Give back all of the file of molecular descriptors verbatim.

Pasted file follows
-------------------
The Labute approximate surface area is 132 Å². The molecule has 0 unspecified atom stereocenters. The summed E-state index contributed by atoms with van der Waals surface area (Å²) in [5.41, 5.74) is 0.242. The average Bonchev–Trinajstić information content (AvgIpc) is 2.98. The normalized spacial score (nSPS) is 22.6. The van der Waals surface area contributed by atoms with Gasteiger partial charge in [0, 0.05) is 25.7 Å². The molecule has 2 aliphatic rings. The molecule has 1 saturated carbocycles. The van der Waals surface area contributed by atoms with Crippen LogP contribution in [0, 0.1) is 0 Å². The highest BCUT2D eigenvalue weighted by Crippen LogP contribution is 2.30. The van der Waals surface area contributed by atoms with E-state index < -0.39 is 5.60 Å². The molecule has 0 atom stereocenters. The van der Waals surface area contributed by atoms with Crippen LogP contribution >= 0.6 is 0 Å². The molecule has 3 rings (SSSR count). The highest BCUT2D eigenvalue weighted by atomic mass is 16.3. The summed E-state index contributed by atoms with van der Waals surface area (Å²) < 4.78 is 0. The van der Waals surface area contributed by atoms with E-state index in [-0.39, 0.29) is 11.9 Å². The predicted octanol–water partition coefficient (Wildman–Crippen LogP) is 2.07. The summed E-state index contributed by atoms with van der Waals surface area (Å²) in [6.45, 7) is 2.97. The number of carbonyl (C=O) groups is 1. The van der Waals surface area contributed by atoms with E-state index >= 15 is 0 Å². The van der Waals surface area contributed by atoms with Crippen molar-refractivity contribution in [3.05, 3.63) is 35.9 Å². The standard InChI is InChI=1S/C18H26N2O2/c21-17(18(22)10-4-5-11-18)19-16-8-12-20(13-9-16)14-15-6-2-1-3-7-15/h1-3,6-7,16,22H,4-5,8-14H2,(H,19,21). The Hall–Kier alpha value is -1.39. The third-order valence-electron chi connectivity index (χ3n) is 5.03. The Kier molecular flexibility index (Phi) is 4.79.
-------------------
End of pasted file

The Labute approximate surface area is 132 Å². The molecule has 0 unspecified atom stereocenters. The summed E-state index contributed by atoms with van der Waals surface area (Å²) in [5.41, 5.74) is 0.242. The average Bonchev–Trinajstić information content (AvgIpc) is 2.98. The normalized spacial score (nSPS) is 22.6. The van der Waals surface area contributed by atoms with Gasteiger partial charge in [0, 0.05) is 25.7 Å². The molecule has 2 aliphatic rings. The molecule has 1 saturated carbocycles. The van der Waals surface area contributed by atoms with Crippen LogP contribution in [0, 0.1) is 0 Å². The highest BCUT2D eigenvalue weighted by Crippen LogP contribution is 2.30. The van der Waals surface area contributed by atoms with E-state index < -0.39 is 5.60 Å². The molecule has 0 atom stereocenters. The van der Waals surface area contributed by atoms with Crippen LogP contribution >= 0.6 is 0 Å². The molecule has 3 rings (SSSR count). The highest BCUT2D eigenvalue weighted by atomic mass is 16.3. The summed E-state index contributed by atoms with van der Waals surface area (Å²) < 4.78 is 0. The van der Waals surface area contributed by atoms with E-state index in [-0.39, 0.29) is 11.9 Å². The predicted octanol–water partition coefficient (Wildman–Crippen LogP) is 2.07. The summed E-state index contributed by atoms with van der Waals surface area (Å²) in [6.45, 7) is 2.97. The number of carbonyl (C=O) groups is 1. The van der Waals surface area contributed by atoms with E-state index >= 15 is 0 Å². The van der Waals surface area contributed by atoms with Crippen molar-refractivity contribution in [3.05, 3.63) is 35.9 Å². The standard InChI is InChI=1S/C18H26N2O2/c21-17(18(22)10-4-5-11-18)19-16-8-12-20(13-9-16)14-15-6-2-1-3-7-15/h1-3,6-7,16,22H,4-5,8-14H2,(H,19,21). The Hall–Kier alpha value is -1.39. The third-order valence-electron chi connectivity index (χ3n) is 5.03. The Kier molecular flexibility index (Phi) is 4.79.